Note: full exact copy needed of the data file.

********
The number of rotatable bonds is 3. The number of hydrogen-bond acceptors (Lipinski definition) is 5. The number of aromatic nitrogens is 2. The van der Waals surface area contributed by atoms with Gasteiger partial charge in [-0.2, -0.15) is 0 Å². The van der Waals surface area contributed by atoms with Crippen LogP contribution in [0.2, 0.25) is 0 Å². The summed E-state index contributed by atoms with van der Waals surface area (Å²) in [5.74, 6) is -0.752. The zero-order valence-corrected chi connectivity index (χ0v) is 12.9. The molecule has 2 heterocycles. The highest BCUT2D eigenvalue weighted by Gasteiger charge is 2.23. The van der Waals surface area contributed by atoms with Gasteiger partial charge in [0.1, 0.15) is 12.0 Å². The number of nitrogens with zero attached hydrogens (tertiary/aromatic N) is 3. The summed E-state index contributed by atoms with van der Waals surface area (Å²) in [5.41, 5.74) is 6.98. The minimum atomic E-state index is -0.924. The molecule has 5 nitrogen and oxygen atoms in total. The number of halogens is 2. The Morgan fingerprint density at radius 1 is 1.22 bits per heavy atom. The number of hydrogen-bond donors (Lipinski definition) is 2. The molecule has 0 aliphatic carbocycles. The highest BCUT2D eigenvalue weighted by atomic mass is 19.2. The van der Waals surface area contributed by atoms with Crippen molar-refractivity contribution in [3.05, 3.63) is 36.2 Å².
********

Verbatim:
The number of rotatable bonds is 3. The number of hydrogen-bond acceptors (Lipinski definition) is 5. The number of aromatic nitrogens is 2. The van der Waals surface area contributed by atoms with Gasteiger partial charge in [-0.2, -0.15) is 0 Å². The van der Waals surface area contributed by atoms with Crippen LogP contribution in [0.2, 0.25) is 0 Å². The summed E-state index contributed by atoms with van der Waals surface area (Å²) in [5.74, 6) is -0.752. The zero-order valence-corrected chi connectivity index (χ0v) is 12.9. The molecule has 2 heterocycles. The highest BCUT2D eigenvalue weighted by Gasteiger charge is 2.23. The van der Waals surface area contributed by atoms with Gasteiger partial charge in [0.1, 0.15) is 12.0 Å². The number of nitrogens with zero attached hydrogens (tertiary/aromatic N) is 3. The summed E-state index contributed by atoms with van der Waals surface area (Å²) in [5.41, 5.74) is 6.98. The minimum atomic E-state index is -0.924. The molecule has 5 nitrogen and oxygen atoms in total. The number of halogens is 2. The Morgan fingerprint density at radius 1 is 1.22 bits per heavy atom. The number of hydrogen-bond donors (Lipinski definition) is 2. The molecule has 0 aliphatic carbocycles. The highest BCUT2D eigenvalue weighted by atomic mass is 19.2. The van der Waals surface area contributed by atoms with Crippen molar-refractivity contribution in [3.05, 3.63) is 36.2 Å².